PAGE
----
Flow equalization is the process of controlling hydraulic velocity, or flow rate, through a wastewater treatment system.  The equalization of flow prevents short term, high volumes of incoming flow, called surges, from forcing solids and organic material out of the treatment process.  Flow equalization also controls the flow through each stage of the treatment system, allowing adequate time for the physical, biological and chemical processes to take place.

Published in 1974, the USEPA TECHNOLOGY TRANSFER REPORT states “The cyclic nature of wastewater flows in terms of volume and strength is well recognized.”  It goes on to say “improved efficiency, reliability and control are possible when physical, biological and chemical processes are operated at or near uniform conditions.  For this reason, flow equalization is employed.”  Since the mid-1970’s, flow equalization has been widely used for commercial, municipal and industrial wastewater treatment systems, both in the design of new facilities and upgrades to existing systems.

This technology has only recently begun to be used in residential treatment systems.  The flow patterns of residential treatment systems are intermittent and variable in nature, generating frequent hydraulic and organic surges.  These surges can result in large quantities of solids being washed out of the system.  The SEPTIC SYSTEM OWNER’S GUIDE, published in 1999 by the University of Minnesota Extension Service, states “for complete and uniform treatment of wastes, the system needs time to work.  The ideal situation would be to have wastewater enter the system as evenly as possible throughout the day and week.”  The GUIDE continues to explain that when a surge occurs “suspended solids are carried into the soil treatment system, clogging soil pores and preventing adequate treatment.”  In 1970, the National Sanitation Foundation developed a model of daily residential flow patterns for use in testing onsite treatment systems.  This model flow pattern, which is still in use today, consists of three periods of concentrated flow, alternating with varied periods of no flow.  The pattern was purposely chosen to reflect the most severe flow rate fluctuations that are typical of residential wastewater treatment systems.  In 1982, a separate test procedure was completed to include stress sequences.  These stresses consist of prolonged no flow periods combined with surge flows several times the daily loading rate.  These stress sequences were added to reflect the less frequent but more harmful variations in flow that residential systems may very well experience.  A residential treatment system that can reduce these surges and properly process the wastewater will consistently have higher quality effluent and longer operational life.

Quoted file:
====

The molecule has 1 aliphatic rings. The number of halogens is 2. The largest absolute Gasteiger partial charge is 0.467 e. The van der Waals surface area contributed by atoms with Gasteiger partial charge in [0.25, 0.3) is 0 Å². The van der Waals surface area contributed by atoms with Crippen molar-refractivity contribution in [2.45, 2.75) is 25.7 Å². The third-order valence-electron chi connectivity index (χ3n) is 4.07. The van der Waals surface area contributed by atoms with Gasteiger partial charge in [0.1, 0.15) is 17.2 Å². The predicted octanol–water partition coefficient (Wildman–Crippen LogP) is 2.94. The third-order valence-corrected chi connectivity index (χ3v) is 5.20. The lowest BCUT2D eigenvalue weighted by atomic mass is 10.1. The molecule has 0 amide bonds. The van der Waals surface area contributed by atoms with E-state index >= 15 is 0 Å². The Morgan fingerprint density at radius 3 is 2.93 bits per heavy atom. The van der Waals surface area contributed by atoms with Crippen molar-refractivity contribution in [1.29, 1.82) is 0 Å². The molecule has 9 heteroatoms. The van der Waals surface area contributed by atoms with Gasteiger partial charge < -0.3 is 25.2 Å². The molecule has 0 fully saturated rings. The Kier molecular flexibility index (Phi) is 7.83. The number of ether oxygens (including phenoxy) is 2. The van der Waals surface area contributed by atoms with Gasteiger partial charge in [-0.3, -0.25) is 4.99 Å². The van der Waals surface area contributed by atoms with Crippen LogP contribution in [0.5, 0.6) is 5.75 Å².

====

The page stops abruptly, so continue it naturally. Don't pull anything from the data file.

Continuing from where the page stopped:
When flow equalization is incorporated into a residential treatment system, numerous benefits are produced:

  • In the case of a septic tank or pretreatment tank, gravity separation of solids is greatly enhanced.  This prevents short-circuiting and eliminates excess solids from being carried downstream into the secondary treatment facility or disposal system.
  • In the case of a secondary biological or chemical treatment system, elimination of hydraulic surges guarantees adequate process retention time and a much higher degree of treatment.
  • Clarifiers following secondary treatment will have greater solids separation and improved effluent quality.  If a filtration device is used, solids loading to the filtration device will be reduced, resulting in longer filter life and higher effluent quality.
  • The operation of a downstream sand filter, media filter or constructed wetland is enhanced by more consistent loading, the equalization of surge flows and the removal of excess solids.
  • All types of effluent disposal systems, including tile fields, mounds, irrigation systems, etc., will operate longer and more efficiently because organic and hydraulic surges are eliminated and system overloading is prevented.

These benefits clearly demonstrate the important role flow equalization can play in wastewater treatment.  Incorporating flow equalization into residential onsite treatment systems makes any system perform better and prevents premature failure.  Hydraulic surges are produced everyday by bathtubs, dishwashers, clothes washers, shower facilities and a variety of water using appliances.  When these surges occur, a residential treatment system without flow equalization is compromised and often will not provide adequate treatment.  Flow equalization allows residential systems to deliver the treatment they were designed to provide.  Refer to the Norweco Technical Bulletin COMMERCIAL, MUNICIPAL, INDUSTRIAL AND RESIDENTIAL FLOW EQUALIZATION FOR WASTEWATER TREATMENT SYSTEMS for detailed information on flow equalization.